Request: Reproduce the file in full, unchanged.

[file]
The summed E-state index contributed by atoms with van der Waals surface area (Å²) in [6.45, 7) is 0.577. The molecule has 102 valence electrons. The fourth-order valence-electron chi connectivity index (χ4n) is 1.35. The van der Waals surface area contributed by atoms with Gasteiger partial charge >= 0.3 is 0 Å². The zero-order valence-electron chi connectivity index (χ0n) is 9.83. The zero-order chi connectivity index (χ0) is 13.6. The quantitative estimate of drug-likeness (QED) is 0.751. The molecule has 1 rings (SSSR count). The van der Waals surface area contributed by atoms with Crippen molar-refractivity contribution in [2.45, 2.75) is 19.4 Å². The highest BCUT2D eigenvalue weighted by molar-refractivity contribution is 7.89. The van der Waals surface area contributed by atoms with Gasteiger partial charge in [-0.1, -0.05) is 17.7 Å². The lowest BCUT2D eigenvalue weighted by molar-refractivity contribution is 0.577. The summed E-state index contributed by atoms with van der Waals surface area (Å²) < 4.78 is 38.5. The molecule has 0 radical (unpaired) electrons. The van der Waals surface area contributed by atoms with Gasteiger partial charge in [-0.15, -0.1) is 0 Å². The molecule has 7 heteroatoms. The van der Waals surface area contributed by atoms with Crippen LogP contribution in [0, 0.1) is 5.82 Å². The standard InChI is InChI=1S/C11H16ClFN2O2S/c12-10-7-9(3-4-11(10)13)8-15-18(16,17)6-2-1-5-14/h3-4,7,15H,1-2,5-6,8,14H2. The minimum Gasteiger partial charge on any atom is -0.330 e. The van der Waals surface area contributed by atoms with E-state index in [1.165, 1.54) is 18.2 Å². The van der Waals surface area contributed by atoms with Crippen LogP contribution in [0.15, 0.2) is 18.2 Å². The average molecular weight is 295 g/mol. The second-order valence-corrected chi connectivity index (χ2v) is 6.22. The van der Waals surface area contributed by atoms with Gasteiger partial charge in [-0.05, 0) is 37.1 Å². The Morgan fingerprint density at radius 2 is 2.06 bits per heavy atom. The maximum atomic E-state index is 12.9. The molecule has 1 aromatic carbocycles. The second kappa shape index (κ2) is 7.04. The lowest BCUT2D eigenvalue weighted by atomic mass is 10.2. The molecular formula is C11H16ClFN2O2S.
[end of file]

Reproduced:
The summed E-state index contributed by atoms with van der Waals surface area (Å²) in [6.45, 7) is 0.577. The molecule has 102 valence electrons. The fourth-order valence-electron chi connectivity index (χ4n) is 1.35. The van der Waals surface area contributed by atoms with Gasteiger partial charge >= 0.3 is 0 Å². The zero-order valence-electron chi connectivity index (χ0n) is 9.83. The zero-order chi connectivity index (χ0) is 13.6. The quantitative estimate of drug-likeness (QED) is 0.751. The molecule has 1 rings (SSSR count). The van der Waals surface area contributed by atoms with Crippen molar-refractivity contribution in [2.45, 2.75) is 19.4 Å². The highest BCUT2D eigenvalue weighted by molar-refractivity contribution is 7.89. The van der Waals surface area contributed by atoms with Gasteiger partial charge in [-0.1, -0.05) is 17.7 Å². The lowest BCUT2D eigenvalue weighted by molar-refractivity contribution is 0.577. The summed E-state index contributed by atoms with van der Waals surface area (Å²) < 4.78 is 38.5. The molecule has 0 radical (unpaired) electrons. The van der Waals surface area contributed by atoms with Gasteiger partial charge in [-0.15, -0.1) is 0 Å². The molecule has 7 heteroatoms. The van der Waals surface area contributed by atoms with Crippen LogP contribution in [0, 0.1) is 5.82 Å². The standard InChI is InChI=1S/C11H16ClFN2O2S/c12-10-7-9(3-4-11(10)13)8-15-18(16,17)6-2-1-5-14/h3-4,7,15H,1-2,5-6,8,14H2. The minimum Gasteiger partial charge on any atom is -0.330 e. The van der Waals surface area contributed by atoms with E-state index in [1.165, 1.54) is 18.2 Å². The van der Waals surface area contributed by atoms with Crippen LogP contribution in [0.15, 0.2) is 18.2 Å². The average molecular weight is 295 g/mol. The second-order valence-corrected chi connectivity index (χ2v) is 6.22. The van der Waals surface area contributed by atoms with Gasteiger partial charge in [-0.05, 0) is 37.1 Å². The Morgan fingerprint density at radius 2 is 2.06 bits per heavy atom. The maximum atomic E-state index is 12.9. The molecule has 1 aromatic carbocycles. The second kappa shape index (κ2) is 7.04. The lowest BCUT2D eigenvalue weighted by atomic mass is 10.2. The molecular formula is C11H16ClFN2O2S.